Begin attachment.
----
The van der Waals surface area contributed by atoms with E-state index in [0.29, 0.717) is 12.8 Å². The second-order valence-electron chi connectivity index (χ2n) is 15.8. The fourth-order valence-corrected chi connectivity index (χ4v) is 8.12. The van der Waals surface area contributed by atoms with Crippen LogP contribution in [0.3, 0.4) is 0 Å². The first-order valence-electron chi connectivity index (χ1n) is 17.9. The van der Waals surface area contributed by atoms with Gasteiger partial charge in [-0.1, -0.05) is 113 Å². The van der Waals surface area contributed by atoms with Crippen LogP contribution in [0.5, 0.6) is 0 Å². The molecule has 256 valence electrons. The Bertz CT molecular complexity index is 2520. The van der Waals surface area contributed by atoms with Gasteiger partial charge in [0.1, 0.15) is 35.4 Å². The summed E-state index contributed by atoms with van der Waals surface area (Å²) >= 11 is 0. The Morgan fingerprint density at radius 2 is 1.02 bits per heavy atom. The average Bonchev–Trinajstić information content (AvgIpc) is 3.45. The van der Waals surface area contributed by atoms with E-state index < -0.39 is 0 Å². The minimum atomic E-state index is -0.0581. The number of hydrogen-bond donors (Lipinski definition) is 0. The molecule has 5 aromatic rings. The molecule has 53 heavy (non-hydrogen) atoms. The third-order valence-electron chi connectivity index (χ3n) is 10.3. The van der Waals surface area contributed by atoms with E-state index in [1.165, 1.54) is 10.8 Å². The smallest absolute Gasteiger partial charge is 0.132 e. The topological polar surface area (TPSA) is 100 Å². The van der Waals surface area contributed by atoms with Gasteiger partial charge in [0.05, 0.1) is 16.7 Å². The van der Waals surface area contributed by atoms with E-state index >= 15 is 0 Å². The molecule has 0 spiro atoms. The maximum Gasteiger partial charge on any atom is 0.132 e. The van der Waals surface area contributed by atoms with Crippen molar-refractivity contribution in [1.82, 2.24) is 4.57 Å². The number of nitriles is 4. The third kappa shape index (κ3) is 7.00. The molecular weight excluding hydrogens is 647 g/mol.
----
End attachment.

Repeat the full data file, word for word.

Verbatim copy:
The van der Waals surface area contributed by atoms with E-state index in [0.29, 0.717) is 12.8 Å². The second-order valence-electron chi connectivity index (χ2n) is 15.8. The fourth-order valence-corrected chi connectivity index (χ4v) is 8.12. The van der Waals surface area contributed by atoms with Crippen LogP contribution in [0.3, 0.4) is 0 Å². The first-order valence-electron chi connectivity index (χ1n) is 17.9. The van der Waals surface area contributed by atoms with Gasteiger partial charge in [-0.1, -0.05) is 113 Å². The van der Waals surface area contributed by atoms with Crippen LogP contribution in [0.5, 0.6) is 0 Å². The molecule has 256 valence electrons. The Bertz CT molecular complexity index is 2520. The van der Waals surface area contributed by atoms with Gasteiger partial charge in [0.1, 0.15) is 35.4 Å². The summed E-state index contributed by atoms with van der Waals surface area (Å²) >= 11 is 0. The Morgan fingerprint density at radius 2 is 1.02 bits per heavy atom. The average Bonchev–Trinajstić information content (AvgIpc) is 3.45. The van der Waals surface area contributed by atoms with E-state index < -0.39 is 0 Å². The minimum atomic E-state index is -0.0581. The number of hydrogen-bond donors (Lipinski definition) is 0. The molecule has 5 aromatic rings. The molecule has 53 heavy (non-hydrogen) atoms. The third-order valence-electron chi connectivity index (χ3n) is 10.3. The van der Waals surface area contributed by atoms with E-state index in [1.165, 1.54) is 10.8 Å². The smallest absolute Gasteiger partial charge is 0.132 e. The topological polar surface area (TPSA) is 100 Å². The van der Waals surface area contributed by atoms with Gasteiger partial charge in [0.05, 0.1) is 16.7 Å². The van der Waals surface area contributed by atoms with E-state index >= 15 is 0 Å². The molecule has 0 spiro atoms. The maximum Gasteiger partial charge on any atom is 0.132 e. The van der Waals surface area contributed by atoms with Crippen molar-refractivity contribution in [1.82, 2.24) is 4.57 Å². The number of nitriles is 4. The third kappa shape index (κ3) is 7.00. The molecular weight excluding hydrogens is 647 g/mol.